Since 2016, prosecutors in New York have reportedly been investigating China’s Huawei telecommunications giant for possible violations of sanctions against Iran. Huawei is suspected of having shipped US-made products to Iran. A similar investigation into Chinese smartphone maker ZTE Corp has cost that company at least $890 million in fines and US companies are now banned from selling hardware or software to ZTE for the next seven years.
It’s possible that North Korea’s decision to close its Punggye-ri nuclear test site wasn’t quite as magnanimous as it may have seemed at first blush. Some observers have suggested that last year’s (likely) hydrogen bomb test rendered the site too unstable to use anymore anyway, meaning that its very public closure was a convenient way to earn some goodwill with Donald Trump while not actually giving up a nuclear asset. Closer analysis, however, suggests that this is not an accurate conclusion. While the test does seem to have rendered part of the site unusable for future testing, prior to the announced closure the North Koreans appear to have been developing other areas of the site for future testing:
North Korea’s Punggye-ri Nuclear Test Site, where North Korea has conducted six acknowledged underground detonations is still, as far as we can tell, fully operational. Following Pyongyang’s sixth nuclear test in September 2017, one area at the site—the North Portal, located at Mount Mantap where the last five underground nuclear tests had been conducted—was apparently abandoned. However, significant new tunneling was noted at the West Portal, another area of the site, up through early March 2018. That renewed tunneling was curtailed by mid-March, but not entirely stopped through early April, suggesting that either the tunnel was complete and ready for future renewed testing or that the slowdown simply mirrored the ongoing political changes underway.
It would seem that Kim Jong-un’s decision to close the site is legitimately about building goodwill for his meeting with Trump. But it’s also a decision he can reverse very quickly.
There are legitimate concerns that the collapse of the site’s north chamber may be releasing fallout into the air, but at this point those concerns seem to be mostly hypothetical and, well, maybe overhyped too:
The question of whether or not
the corpse of Abdelaziz Bouteflika will run in next year’s presidential election is the question currently consuming Algerian politics. This is not accidental–as Al Jazeera’s report suggests, splashy rumors about Bouteflika running next year have been leaked recently by people around him in order to sideline potential successors:
No sooner had the declarations been made, than key figures – seen as contenders for the top post – fell in line and accepted the dictum.
“Bouteflika and those around him are flying the proverbial kite to see in which direction the wind is blowing, to see how people react,” Jeremy Keenan, an anthropology professor at the School of Oriental and Africa Studies in London, told Al Jazeera.
“They have an advantage both in declaring and in not declaring his candidacy. By not declaring it, it means that nobody else can jump in. The longer the ambiguity remains, the more difficult it is for [Prime Minister] Ahmed Ouyahia or anybody else to start putting forward their names.”
According to Keenan, nobody would dare declare their intention to run against Bouteflika because they would immediately be seen as disloyal and be “crucified by the state media”.
Regardless of what he does next year, Bouteflika’s incapacity has meant that the contest over who gets to run Algeria when he’s gone has already been going on for a few years now. But his eventual death, or retirement, will likely lift the curtain on a lot of hitherto behind the scenes tension.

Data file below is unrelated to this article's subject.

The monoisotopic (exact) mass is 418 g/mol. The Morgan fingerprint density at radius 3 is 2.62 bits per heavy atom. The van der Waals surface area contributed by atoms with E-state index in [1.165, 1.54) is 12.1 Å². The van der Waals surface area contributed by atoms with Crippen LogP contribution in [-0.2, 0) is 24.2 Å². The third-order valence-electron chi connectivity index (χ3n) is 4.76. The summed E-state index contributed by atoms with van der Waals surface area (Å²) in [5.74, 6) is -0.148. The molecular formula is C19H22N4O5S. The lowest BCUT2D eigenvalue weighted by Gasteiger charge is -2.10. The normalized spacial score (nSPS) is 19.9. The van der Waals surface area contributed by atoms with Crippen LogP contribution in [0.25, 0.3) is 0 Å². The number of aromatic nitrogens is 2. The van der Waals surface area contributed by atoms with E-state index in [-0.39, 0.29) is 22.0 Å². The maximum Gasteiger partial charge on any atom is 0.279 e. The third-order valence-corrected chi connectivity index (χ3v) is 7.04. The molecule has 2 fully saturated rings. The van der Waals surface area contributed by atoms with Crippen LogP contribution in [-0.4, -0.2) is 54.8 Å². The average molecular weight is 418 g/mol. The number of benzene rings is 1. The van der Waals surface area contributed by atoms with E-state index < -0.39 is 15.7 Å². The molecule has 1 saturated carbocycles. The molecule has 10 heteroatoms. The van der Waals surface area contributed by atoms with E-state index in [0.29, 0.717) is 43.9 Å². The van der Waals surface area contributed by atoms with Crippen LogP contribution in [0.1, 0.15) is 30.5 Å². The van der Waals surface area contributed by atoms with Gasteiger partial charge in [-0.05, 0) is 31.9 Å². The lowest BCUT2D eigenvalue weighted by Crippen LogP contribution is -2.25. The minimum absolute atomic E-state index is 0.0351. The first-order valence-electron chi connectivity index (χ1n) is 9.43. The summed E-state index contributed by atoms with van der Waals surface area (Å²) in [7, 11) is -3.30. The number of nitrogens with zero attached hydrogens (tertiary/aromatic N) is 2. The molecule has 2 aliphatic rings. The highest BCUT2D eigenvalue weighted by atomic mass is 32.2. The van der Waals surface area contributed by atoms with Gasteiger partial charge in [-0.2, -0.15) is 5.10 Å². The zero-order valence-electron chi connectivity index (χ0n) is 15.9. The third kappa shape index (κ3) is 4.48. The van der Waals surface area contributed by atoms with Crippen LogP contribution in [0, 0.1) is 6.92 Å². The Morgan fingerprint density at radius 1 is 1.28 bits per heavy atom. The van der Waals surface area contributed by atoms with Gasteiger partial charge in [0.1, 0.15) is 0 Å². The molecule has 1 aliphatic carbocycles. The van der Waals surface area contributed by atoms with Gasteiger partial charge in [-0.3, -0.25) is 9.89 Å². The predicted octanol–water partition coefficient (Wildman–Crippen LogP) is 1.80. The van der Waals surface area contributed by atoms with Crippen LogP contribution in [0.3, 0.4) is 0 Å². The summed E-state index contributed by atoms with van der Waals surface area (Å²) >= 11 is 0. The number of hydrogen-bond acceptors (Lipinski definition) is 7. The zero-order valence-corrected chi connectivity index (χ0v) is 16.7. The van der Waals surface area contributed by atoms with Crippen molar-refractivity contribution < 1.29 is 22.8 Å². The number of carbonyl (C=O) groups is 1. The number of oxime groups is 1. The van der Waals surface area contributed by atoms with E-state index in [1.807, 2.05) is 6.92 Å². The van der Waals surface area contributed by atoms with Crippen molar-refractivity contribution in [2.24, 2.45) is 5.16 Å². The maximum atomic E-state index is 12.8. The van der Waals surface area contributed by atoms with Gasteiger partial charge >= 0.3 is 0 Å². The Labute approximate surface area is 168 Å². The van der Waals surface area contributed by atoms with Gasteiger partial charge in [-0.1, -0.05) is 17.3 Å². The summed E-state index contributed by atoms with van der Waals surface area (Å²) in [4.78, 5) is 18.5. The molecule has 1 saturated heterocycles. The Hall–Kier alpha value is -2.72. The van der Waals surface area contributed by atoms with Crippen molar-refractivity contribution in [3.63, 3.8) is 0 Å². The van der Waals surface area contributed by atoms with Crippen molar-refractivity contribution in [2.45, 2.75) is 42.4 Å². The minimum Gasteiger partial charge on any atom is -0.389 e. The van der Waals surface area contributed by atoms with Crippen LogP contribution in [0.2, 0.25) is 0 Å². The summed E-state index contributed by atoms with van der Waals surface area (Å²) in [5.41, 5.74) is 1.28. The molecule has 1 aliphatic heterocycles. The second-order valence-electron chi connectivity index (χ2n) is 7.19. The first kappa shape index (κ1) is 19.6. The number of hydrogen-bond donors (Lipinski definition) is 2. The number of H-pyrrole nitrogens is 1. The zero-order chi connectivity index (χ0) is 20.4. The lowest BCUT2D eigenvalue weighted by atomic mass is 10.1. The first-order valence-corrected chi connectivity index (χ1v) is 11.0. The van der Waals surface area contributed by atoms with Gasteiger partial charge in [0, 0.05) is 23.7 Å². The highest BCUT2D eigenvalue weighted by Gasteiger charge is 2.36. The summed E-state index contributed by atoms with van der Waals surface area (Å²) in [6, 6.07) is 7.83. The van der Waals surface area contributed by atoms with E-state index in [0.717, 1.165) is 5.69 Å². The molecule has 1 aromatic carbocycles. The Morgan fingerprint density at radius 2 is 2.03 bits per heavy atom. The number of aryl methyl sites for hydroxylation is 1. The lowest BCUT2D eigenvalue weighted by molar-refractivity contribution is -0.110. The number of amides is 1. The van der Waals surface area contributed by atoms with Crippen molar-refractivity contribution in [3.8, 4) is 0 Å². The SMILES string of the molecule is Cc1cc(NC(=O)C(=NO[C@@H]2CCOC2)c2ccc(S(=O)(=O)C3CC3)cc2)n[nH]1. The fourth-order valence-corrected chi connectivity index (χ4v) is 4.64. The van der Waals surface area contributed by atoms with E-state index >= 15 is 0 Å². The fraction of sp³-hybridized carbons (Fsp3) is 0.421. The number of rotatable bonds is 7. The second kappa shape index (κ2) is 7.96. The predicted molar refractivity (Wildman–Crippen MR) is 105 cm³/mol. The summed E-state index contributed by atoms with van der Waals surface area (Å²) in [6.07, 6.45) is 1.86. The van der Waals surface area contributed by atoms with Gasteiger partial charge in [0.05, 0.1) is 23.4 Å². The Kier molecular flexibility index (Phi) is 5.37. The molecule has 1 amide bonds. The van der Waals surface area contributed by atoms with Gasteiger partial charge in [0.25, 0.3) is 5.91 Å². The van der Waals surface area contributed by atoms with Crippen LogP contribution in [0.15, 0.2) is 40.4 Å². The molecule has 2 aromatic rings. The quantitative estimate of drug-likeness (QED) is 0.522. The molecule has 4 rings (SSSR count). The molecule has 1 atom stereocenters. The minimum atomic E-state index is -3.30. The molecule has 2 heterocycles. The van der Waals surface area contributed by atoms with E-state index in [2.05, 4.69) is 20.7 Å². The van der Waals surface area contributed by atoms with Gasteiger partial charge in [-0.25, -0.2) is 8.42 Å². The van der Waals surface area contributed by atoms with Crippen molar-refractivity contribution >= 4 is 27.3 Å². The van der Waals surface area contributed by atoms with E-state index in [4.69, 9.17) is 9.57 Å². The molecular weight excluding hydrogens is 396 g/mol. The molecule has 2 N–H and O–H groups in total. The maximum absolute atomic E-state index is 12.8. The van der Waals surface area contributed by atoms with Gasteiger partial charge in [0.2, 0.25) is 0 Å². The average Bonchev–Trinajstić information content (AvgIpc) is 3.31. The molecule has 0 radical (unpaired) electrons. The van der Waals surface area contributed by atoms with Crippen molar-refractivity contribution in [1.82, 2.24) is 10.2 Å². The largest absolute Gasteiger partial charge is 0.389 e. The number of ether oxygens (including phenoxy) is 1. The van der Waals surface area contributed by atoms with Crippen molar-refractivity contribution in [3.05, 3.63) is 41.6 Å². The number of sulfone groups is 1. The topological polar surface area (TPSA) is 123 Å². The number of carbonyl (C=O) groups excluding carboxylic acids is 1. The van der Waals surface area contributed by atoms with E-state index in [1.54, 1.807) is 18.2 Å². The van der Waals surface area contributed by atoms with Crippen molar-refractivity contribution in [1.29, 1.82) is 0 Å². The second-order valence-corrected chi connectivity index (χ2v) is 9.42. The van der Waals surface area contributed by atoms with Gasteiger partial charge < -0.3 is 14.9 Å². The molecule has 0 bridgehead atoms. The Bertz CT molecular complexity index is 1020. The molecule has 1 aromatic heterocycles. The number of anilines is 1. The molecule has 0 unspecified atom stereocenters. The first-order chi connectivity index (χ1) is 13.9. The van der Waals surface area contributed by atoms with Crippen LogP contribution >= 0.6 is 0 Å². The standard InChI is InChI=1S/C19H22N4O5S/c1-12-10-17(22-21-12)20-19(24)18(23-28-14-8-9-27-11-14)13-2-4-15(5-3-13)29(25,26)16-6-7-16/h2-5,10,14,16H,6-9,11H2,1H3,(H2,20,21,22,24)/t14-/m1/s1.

Meanwhile, Algeria is grappling with the rapid growth of Salafism in the country and the impact that’s having on Algerian society. Some elements within the Algerian government are scrambling to counter this growth, but that’s complicated by the fact that other elements within the Algerian government have been cultivating Salafism to counter other potential threats against the state:
The steady expansion of Salafism in Algeria, particularly “quietist” Salafism that eschews political activism, is a manifestation of the decay of state religious institutions and political parties, especially Islamist ones. Neighborhood imams, who once played an important role in molding the worldviews of ordinary Algerians, have been increasingly contested by Salafi preachers. Algerian Islamists have sunk into a form of intellectual lethargy and are largely disconnected from their constituencies. The same fate has befallen Sufi organizations, whose practices are viewed by an appreciable number of Algerians as being beyond acceptable Islamic jurisprudence.
The state has played a non-negligible role in the surge of quietist Salafism. Given the quietists’ loyalty to the regime and staunch opposition to politicized and violent Salafism, it is not surprising that the regime has allowed apolitical Salafists to operate their own private schools and businesses. Several Salafists who renounced violent extremism have become actors in the informal economic sector. The Algerian press has extensively covered former jihadists who have thrived thanks to the facilities awarded to them by the authorities and the connections they have established with business counterparts in the Gulf.
Gunmen attacked a Catholic church and killed at least 19 people in Nigeria’s Benue state on Tuesday. It’s not clear who was responsible, but that area is plagued by clashes between herders (who tend to be Muslim) and farmers (who tend to be Christian). Ten people in the same region were killed a few days ago, probably by herders.
As I was putting the finishing touches on this post, I came across a report in Nigerian media that “scores” of people were killed in another attack in Benue early Wednesday morning, but I haven’t seen anything more specific than that.
Not long after the UAE announced that it was ending its program to train units within the Somali military, one of those units apparently quit en masse and stole 600 assault rifles from their training center in Mogadishu. The weapons are now reportedly available for sale from sellers in the city.